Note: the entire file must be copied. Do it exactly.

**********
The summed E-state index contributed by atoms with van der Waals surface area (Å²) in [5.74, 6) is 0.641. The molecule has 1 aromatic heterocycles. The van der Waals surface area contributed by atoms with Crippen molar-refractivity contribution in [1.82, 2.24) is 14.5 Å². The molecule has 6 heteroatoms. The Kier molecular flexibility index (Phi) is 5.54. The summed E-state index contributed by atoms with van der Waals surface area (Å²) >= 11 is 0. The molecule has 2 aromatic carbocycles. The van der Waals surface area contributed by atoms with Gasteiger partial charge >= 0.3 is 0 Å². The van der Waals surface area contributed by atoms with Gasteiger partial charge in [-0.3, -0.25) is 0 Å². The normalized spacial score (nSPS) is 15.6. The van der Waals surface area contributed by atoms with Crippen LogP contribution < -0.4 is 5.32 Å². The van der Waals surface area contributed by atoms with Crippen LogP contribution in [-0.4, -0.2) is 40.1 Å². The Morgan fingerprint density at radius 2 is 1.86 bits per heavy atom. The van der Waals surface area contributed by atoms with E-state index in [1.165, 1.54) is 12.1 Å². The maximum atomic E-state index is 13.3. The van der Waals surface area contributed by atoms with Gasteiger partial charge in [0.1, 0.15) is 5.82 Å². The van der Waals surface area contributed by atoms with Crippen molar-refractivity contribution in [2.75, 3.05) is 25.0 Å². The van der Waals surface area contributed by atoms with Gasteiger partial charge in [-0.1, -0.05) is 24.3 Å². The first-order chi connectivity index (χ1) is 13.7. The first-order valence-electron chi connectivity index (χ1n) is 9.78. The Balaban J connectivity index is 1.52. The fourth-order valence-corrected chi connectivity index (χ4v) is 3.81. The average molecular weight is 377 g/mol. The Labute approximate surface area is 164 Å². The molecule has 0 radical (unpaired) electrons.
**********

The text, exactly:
The summed E-state index contributed by atoms with van der Waals surface area (Å²) in [5.74, 6) is 0.641. The molecule has 1 aromatic heterocycles. The van der Waals surface area contributed by atoms with Crippen molar-refractivity contribution in [1.82, 2.24) is 14.5 Å². The molecule has 6 heteroatoms. The Kier molecular flexibility index (Phi) is 5.54. The summed E-state index contributed by atoms with van der Waals surface area (Å²) >= 11 is 0. The molecule has 2 aromatic carbocycles. The van der Waals surface area contributed by atoms with Gasteiger partial charge >= 0.3 is 0 Å². The van der Waals surface area contributed by atoms with Gasteiger partial charge in [-0.3, -0.25) is 0 Å². The normalized spacial score (nSPS) is 15.6. The van der Waals surface area contributed by atoms with Crippen LogP contribution < -0.4 is 5.32 Å². The van der Waals surface area contributed by atoms with Crippen LogP contribution in [-0.4, -0.2) is 40.1 Å². The Morgan fingerprint density at radius 2 is 1.86 bits per heavy atom. The van der Waals surface area contributed by atoms with E-state index in [1.165, 1.54) is 12.1 Å². The maximum atomic E-state index is 13.3. The van der Waals surface area contributed by atoms with Gasteiger partial charge in [0.1, 0.15) is 5.82 Å². The van der Waals surface area contributed by atoms with Crippen molar-refractivity contribution in [2.75, 3.05) is 25.0 Å². The van der Waals surface area contributed by atoms with Gasteiger partial charge in [-0.1, -0.05) is 24.3 Å². The first-order chi connectivity index (χ1) is 13.7. The first-order valence-electron chi connectivity index (χ1n) is 9.78. The Balaban J connectivity index is 1.52. The fourth-order valence-corrected chi connectivity index (χ4v) is 3.81. The average molecular weight is 377 g/mol. The Labute approximate surface area is 164 Å². The molecule has 0 radical (unpaired) electrons.